 Keep your head down and don’t get into fights.

   Pick real and true friends.

   If you’re bullied, go and tell someone.

   Don’t annoy other kids or the teachers.

   Don’t expect everyone to like you – be aware of annoying
    behaviour of your own.

   Be yourself - don’t pretend to be anyone you’re not.

   Find interests in common - go to after-school clubs.

   Don’t give the wrong impression like sitting alone or being

   Try your best in all your lessons.

  Note: These are just suggestions to help you get the best out of your
  new secondary school – you must decide what to do.

Suggested activities
* Have a class or group discussion about the children’s expectations of
secondary school, talking about what is true and what is myth (e.g. head
down the toilet). Look at both positive and negative aspects and then
explore strategies for dealing with the pitfalls and dangers.

* Ask children to act out what might happen in the first few weeks of
their new school, e.g. explore the differences between being a ‘somebody’
who shows off, an ‘anybody’ who shows interest in other people and a
‘nobody’ with a victim look who gets bullied. Ask whether there could be
better ways of dealing with a particular situation and perhaps re-run the
scenes in an assertive rather than aggressive way to see how to get a
different outcome. Suggest they practise ‘cool’ responses to bullies and
telling the teacher or an anti-bullying mentor.

* Ask children to invent a character going to secondary school for the
first time, like them but not them. They can use a character profile with
questions such as ‘Who do you most trust?’ and ‘Describe yourself in
three words’ and ‘What do you want to happen in secondary school?’.
Follow up with a first person dramatic monologue and/or hotseating, with
questions from other children about their reactions to their secondary
school and how they are managing their new lives, e.g. making friends.

* Using their invented character, ask children to write a fictional story
set at the beginning of Year 7, to examine a situation they think might be
difficult to deal with. Using a tried and tested story-building model, the
quest is for the character to make the most of secondary school, there
are obstacles and helpers on the way, then a climax and a resolution.
Children could follow this up with a personal, non-fictional ‘statement’ or
account of their fears, hopes and expectations of secondary school, to be
compared the following term with what it was actually like.

* Give children lots of practice in reading their writing aloud, e.g.
speaking clearly, identifying the key words in a sentence and giving them
more emphasis, pausing at full stops and dramatic points, in this way
making the story or piece of writing as interesting to the listener as
possible. Developing performance skills like this will help children develop
self-confidence in secondary school where it is harder for them to be
Neil Arksey Writer-in-Residence

Useful drama techniques
With issues of transition to secondary school, drama gives children vital
opportunities to express their feelings through an invented character,
explore likely situations, rehearse responses and learn how to resolve
conflict. They also enjoy it and it develops their self-confidence.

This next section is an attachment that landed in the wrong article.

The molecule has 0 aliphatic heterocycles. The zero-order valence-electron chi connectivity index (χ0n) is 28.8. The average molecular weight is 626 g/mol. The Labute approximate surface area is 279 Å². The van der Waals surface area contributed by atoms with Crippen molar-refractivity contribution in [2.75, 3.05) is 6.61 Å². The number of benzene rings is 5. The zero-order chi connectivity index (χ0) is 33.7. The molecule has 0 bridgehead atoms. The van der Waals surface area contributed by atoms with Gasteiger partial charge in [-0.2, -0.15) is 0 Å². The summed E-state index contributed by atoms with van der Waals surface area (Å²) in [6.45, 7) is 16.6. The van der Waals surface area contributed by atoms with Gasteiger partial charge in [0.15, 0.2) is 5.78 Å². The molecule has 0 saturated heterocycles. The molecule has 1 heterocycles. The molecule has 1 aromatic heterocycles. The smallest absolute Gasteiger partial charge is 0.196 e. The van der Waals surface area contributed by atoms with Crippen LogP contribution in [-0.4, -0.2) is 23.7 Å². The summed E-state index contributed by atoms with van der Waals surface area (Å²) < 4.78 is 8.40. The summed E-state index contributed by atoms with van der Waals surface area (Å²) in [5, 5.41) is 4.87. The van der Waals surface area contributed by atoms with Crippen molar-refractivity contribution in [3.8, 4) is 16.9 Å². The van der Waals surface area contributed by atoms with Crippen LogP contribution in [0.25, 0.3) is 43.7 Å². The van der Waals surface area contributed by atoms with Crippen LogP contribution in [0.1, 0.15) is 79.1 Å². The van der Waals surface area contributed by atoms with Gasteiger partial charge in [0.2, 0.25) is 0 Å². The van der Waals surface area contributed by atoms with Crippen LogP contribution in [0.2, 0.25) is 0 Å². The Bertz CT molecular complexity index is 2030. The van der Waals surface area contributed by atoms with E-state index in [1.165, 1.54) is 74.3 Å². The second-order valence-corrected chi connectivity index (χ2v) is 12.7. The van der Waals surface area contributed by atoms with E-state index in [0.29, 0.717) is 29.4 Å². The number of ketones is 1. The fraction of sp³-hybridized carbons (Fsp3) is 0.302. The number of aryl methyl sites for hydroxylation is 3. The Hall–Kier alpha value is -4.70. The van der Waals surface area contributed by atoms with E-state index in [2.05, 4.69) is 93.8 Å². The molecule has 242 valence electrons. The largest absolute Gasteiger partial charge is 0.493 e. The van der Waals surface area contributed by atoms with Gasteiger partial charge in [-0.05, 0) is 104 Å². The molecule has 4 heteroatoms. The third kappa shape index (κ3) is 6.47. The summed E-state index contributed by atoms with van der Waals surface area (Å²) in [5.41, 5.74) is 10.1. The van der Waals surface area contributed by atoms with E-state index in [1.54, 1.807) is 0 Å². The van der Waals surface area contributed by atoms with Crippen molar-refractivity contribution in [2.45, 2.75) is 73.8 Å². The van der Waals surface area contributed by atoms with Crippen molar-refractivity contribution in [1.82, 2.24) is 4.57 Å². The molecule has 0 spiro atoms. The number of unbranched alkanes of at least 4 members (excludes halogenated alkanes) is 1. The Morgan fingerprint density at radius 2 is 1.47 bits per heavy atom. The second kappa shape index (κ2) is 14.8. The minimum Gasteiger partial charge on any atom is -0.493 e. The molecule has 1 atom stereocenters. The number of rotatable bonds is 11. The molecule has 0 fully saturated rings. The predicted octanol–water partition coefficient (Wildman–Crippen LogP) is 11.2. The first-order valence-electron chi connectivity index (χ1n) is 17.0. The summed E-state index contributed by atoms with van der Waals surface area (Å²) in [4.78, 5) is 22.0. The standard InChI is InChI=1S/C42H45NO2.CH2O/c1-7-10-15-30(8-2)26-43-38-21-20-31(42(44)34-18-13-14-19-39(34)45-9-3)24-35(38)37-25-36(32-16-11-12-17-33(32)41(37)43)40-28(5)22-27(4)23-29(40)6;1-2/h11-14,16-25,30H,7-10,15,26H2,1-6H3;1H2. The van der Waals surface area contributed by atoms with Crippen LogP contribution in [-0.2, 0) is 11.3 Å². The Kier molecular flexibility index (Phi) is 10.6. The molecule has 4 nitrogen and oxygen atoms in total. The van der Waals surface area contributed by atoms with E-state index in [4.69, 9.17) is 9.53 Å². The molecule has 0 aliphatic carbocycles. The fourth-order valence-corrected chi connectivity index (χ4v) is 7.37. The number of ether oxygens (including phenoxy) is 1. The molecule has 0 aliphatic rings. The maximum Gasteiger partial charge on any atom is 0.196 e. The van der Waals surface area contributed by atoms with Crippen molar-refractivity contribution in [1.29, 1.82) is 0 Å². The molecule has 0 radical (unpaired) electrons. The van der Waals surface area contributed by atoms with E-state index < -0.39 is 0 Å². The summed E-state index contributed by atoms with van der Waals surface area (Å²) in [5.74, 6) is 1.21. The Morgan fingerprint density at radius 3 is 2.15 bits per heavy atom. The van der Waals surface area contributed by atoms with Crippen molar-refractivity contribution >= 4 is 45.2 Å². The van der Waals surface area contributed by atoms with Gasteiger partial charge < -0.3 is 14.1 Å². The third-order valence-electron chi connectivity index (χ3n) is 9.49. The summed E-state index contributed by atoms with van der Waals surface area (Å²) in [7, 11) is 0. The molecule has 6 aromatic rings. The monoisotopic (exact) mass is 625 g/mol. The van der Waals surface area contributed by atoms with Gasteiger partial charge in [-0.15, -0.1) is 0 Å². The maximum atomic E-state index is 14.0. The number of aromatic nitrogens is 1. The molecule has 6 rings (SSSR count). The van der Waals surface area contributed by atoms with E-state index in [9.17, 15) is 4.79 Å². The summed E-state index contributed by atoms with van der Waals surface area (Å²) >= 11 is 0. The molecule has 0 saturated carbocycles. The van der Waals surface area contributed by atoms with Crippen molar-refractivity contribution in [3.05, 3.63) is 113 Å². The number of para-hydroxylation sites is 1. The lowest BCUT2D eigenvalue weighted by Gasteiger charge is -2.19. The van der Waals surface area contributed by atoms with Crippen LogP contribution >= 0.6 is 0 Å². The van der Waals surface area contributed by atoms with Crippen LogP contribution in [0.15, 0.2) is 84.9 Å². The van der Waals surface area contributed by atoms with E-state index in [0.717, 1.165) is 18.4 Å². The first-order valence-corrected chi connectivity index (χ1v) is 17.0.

Improvisation This is very useful in getting children to formulate and
verbalise their ideas before writing anything down. Issues such as
bullying, making new friends and conflict resolution can be explored in an
imaginative way, e.g. looking at how to avoid conflict but at the same time
show that you are not someone who can be pushed around (e.g. saying
‘Thank you’ to the bully and walking away).

Children can work in pairs, bouncing ideas off each other and offering
constructive criticism, or in bigger groups of four to five children, with
one child acting as a scribe. Feedback from the rest of the class can help
to improve the improvisation and turn it into a sketch. ‘Flash
improvisations’ where children choose an idea and act it out spontaneously
are also useful. You could give them ‘start lines’, if they need it.

Role play is very useful in getting children to explore their feelings at
one remove through an invented character, using any of the techniques
suggested. It’s good to get the children to talk about their character
first and fill out a character profile (see suggested questions on p. 8)
beforehand or have their ideas scribed for them.

The ever-popular ‘hotseating’ is most successful when the children know
enough about their characters to be able to answer fundamental
questions such as, ‘What do you most want out of secondary school?’,
‘Who do you trust most?’ and ‘What are you most afraid of happening?’.
Even more subtly, they could consider how their character sees
themselves, compared to how other people see them… To save time, ask
the child in the hotseat to start by giving their fictional name, sex and
age and where they live and then have about 5 minutes for the questions.

Dramatic monologues are in the first person, telling the audience in
about 3-5 minutes the most interesting events in a character’s fictional
life, in this case, describing their first week in secondary school and how
they dealt with any conflict.

Sketches These should home in on an important decision to be made by
the main character/s, otherwise they can ramble on. It takes skill to set
up a situation quickly, establish your characters and the conflict and then
resolve the conflict, but children can do this with enough practice. It
might be useful to base the children’s work on a question in the character
profile, ‘What does your character need?’. Then the drama can spring
from the conflict between the needs of two characters, e.g. a new Year 7
child needs to have a fresh start in their secondary school, while a child
from their primary school they didn’t know well wants to hang on to them
for security. How would they deal with this situation sensitively?
Sketches can last between 3-10 minutes and work best with 2-5 children.

Forum theatre This interactive drama technique needs more care, but
can work very well with good preparation. A small group of children work
on a sketch around a topic agreed with the teacher and stop at the point